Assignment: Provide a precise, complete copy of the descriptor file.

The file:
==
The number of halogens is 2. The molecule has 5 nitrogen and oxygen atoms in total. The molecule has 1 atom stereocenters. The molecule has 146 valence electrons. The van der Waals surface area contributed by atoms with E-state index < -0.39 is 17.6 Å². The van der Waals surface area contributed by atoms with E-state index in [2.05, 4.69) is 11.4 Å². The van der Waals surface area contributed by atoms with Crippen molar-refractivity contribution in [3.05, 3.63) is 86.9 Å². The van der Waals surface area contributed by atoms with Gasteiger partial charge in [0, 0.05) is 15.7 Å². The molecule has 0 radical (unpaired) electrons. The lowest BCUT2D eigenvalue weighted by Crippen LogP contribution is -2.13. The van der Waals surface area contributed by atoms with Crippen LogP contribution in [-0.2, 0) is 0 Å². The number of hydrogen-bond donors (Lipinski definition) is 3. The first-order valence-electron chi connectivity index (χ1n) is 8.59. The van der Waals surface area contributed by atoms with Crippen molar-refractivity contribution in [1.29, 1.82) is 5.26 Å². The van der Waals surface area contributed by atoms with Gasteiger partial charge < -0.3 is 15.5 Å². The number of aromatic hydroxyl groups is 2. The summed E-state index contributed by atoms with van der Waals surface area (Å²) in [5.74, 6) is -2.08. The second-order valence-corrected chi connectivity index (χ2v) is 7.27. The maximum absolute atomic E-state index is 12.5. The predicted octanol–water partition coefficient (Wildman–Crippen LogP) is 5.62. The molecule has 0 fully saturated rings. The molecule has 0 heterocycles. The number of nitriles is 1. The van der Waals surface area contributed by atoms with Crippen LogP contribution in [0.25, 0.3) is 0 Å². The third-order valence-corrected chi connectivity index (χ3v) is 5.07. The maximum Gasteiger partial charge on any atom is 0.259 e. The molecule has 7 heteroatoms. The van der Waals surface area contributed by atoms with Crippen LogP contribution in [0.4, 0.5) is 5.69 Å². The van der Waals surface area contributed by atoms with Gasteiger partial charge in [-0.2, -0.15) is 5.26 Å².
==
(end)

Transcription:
The number of halogens is 2. The molecule has 5 nitrogen and oxygen atoms in total. The molecule has 1 atom stereocenters. The molecule has 146 valence electrons. The van der Waals surface area contributed by atoms with E-state index < -0.39 is 17.6 Å². The van der Waals surface area contributed by atoms with E-state index in [2.05, 4.69) is 11.4 Å². The van der Waals surface area contributed by atoms with Crippen molar-refractivity contribution in [3.05, 3.63) is 86.9 Å². The van der Waals surface area contributed by atoms with Gasteiger partial charge in [0, 0.05) is 15.7 Å². The molecule has 0 radical (unpaired) electrons. The lowest BCUT2D eigenvalue weighted by Crippen LogP contribution is -2.13. The van der Waals surface area contributed by atoms with Crippen LogP contribution in [-0.2, 0) is 0 Å². The number of hydrogen-bond donors (Lipinski definition) is 3. The first-order valence-electron chi connectivity index (χ1n) is 8.59. The van der Waals surface area contributed by atoms with Crippen molar-refractivity contribution in [1.29, 1.82) is 5.26 Å². The van der Waals surface area contributed by atoms with Gasteiger partial charge < -0.3 is 15.5 Å². The number of aromatic hydroxyl groups is 2. The summed E-state index contributed by atoms with van der Waals surface area (Å²) in [5.74, 6) is -2.08. The second-order valence-corrected chi connectivity index (χ2v) is 7.27. The maximum absolute atomic E-state index is 12.5. The predicted octanol–water partition coefficient (Wildman–Crippen LogP) is 5.62. The molecule has 0 fully saturated rings. The molecule has 0 heterocycles. The number of nitriles is 1. The van der Waals surface area contributed by atoms with Crippen LogP contribution in [0.25, 0.3) is 0 Å². The third-order valence-corrected chi connectivity index (χ3v) is 5.07. The maximum Gasteiger partial charge on any atom is 0.259 e. The molecule has 7 heteroatoms. The van der Waals surface area contributed by atoms with Crippen LogP contribution in [0.4, 0.5) is 5.69 Å². The van der Waals surface area contributed by atoms with Gasteiger partial charge in [-0.2, -0.15) is 5.26 Å².